Epidemiology and Collective Health: health-disease-care model "Epidemiology: natural history of disease, health care networks, social determinants and determinants of the health-disease-care process." Chat with specialist.Vulnerable populations and health problems.
How to measure health problems.Health indicators: turning numbers into actions Research on health information systems. Health determinants and health indicators Computer lab, research on DATA SUS, TABNET, SIAB, e SUS, OPAS, OMS.
Incidence and mortality studies I want to share what I have researched and what I am learning. The indicators we see and hear in various subjects. Territory and vulnerability. Presentation of seminars:Prison population/ Recurring and neglected diseases
Cross-sectional studies I want to share what I have researched and what I am learning. Studying the moment. Presentation of seminars: Indigenous population/Chronic Non-Communicable Diseases
Epidemic and endemic studies I want to share what I have researched and what I am learning. The concepts that go beyond these situations. Presentation of seminars: Refugees/Emerging diseases
Incidence and prevalence studies I want to share what I have researched and what I am learning. The indicators we see and hear in various subject. Presentation of seminars: Riverside population/ Health, environment, endemics and catastrophes
Cohort studies I want to share what I have researched and what I am learning. Towards the situation or the event: what do I observe first? Presentation of seminars: Black Population/Gender Issues, External Causes.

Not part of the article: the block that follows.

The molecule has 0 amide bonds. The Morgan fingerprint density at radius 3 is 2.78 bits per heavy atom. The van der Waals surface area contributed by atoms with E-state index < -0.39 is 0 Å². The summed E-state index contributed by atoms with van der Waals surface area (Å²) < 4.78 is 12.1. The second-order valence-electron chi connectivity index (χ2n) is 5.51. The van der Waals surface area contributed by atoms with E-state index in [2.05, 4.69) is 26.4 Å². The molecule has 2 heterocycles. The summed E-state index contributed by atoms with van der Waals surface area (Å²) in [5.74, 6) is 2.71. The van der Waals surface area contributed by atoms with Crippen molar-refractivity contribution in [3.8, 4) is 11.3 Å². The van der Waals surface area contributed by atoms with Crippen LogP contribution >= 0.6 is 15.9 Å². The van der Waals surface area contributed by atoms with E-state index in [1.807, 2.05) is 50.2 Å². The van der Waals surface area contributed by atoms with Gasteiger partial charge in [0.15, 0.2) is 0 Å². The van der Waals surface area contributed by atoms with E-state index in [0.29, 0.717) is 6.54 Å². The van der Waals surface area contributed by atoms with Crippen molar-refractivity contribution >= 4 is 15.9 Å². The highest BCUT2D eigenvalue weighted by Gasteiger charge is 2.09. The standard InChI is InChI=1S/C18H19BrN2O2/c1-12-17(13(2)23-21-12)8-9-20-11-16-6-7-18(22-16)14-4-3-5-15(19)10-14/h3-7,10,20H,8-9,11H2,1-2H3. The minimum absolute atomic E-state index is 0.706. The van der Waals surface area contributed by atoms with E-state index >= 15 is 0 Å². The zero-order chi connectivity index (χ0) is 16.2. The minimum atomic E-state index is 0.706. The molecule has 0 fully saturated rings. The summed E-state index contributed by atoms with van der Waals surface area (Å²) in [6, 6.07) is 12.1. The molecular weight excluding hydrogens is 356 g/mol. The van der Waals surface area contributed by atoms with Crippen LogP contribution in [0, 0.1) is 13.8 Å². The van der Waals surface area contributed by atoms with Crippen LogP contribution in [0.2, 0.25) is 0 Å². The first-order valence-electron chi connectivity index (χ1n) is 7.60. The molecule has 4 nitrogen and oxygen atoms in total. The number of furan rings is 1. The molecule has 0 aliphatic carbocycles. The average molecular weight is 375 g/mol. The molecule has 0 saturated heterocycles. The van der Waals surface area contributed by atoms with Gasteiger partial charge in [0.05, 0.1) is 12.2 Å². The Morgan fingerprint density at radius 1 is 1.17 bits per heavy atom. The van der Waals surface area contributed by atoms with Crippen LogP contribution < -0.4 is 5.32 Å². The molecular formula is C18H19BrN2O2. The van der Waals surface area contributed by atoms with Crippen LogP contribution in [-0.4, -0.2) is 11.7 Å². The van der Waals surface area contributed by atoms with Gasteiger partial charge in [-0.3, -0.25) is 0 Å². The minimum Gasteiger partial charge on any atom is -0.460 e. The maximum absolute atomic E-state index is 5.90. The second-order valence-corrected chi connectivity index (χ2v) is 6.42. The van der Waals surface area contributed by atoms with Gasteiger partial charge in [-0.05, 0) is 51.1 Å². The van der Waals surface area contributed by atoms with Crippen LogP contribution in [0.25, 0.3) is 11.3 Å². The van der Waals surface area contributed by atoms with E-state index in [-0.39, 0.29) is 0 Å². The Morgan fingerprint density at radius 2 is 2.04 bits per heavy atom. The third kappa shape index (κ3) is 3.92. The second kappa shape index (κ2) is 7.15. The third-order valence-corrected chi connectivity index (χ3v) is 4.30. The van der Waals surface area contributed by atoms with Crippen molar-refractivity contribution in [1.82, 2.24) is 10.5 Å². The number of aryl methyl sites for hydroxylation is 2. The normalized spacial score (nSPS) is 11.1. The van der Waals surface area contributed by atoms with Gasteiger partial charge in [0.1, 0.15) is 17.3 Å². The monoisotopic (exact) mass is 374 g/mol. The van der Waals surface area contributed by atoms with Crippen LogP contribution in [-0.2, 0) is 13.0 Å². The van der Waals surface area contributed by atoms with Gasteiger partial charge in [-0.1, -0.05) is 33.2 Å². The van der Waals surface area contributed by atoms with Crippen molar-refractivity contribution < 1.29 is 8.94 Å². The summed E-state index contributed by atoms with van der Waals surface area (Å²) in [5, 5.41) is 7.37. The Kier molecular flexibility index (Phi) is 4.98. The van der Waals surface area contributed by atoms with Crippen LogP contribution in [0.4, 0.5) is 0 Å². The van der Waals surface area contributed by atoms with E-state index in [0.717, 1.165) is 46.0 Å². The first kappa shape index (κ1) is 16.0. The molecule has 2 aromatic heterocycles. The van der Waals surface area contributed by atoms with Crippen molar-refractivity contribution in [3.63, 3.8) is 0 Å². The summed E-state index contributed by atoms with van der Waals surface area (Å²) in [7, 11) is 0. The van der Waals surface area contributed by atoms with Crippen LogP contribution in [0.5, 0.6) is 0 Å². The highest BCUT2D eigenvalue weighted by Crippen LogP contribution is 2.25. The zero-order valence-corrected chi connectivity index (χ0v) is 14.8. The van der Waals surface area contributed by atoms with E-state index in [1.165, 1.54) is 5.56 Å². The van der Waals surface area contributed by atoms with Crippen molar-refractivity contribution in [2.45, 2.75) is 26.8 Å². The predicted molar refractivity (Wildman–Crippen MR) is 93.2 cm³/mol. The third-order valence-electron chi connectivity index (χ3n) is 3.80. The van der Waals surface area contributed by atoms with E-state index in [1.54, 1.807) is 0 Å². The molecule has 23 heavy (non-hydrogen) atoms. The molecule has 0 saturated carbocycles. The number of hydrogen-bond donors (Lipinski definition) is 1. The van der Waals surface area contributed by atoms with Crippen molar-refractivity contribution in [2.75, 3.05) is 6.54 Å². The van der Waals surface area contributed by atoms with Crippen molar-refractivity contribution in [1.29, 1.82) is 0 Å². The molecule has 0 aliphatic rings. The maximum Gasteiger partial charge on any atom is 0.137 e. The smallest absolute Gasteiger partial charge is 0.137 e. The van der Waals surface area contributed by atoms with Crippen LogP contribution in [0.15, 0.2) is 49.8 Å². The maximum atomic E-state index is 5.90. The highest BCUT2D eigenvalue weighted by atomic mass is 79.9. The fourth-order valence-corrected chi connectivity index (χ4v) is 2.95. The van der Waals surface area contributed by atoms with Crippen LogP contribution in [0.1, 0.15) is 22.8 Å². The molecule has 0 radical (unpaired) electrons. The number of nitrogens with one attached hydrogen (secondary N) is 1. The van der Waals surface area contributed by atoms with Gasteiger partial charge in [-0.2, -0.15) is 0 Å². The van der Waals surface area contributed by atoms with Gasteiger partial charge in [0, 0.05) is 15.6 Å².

Ending, evaluation and self-evaluation Our exchange of knowledge Solving problems: Haiti is here!

With these innovative technologies and with the apprehension of the content of the EC, it was observed that 80% of the students reached a knowledge considered satisfactory according to what is expected for their educational performance.

As for the teaching strategy used, 101 citations were found in the database, 30 (29.7%) related to critical reflection, 27 (26.7%) to motivation, 24 (23.7%) to teamwork, and 20 (19.8%) to love, humanization, among others. Some students reported:

I know that after these classes I was no longer the same.

In this course I also had experiences with group work, and I learned to deal with each quality and flaw of my colleagues and of myself.

I really enjoyed the learning process, which was not focused on a teacher-student model, but on conversations and dynamic learning.

The games, dynamics, videos and questioning used as teaching strategies by the groups in their seminars contributed to this success.

Four theoretical bases were fundamental to the development of this pedagogical practice: meaningful learning, expanding horizons, continuity and love.

Meaningful learning suggests that the topics addressed must make sense for both educators and learners, and the lessons of the course should align the desires and expectations of both. Therefore, it is considered re-learning, since it is based on the assumption that the student has previous knowledge on the subject and, with new stimuli, can deconstruct to reconstruct the concepts and their forms of application. The expansion of horizons or new repertoire contribute to the development of individual and collective views among educators and learners about their practices and their insertion in health care. Continuity refers to the fact that the teaching-learning process has no beginning or end and that everyone has the knowledge to build new practices in work and in relationships. In addition, people should be encouraged to continue learning in a systematic way throughout their lives. Finally, love is related to the fact that working with emotions strengthens the teaching-learning process, having a positive impact on behavior changes(19-20).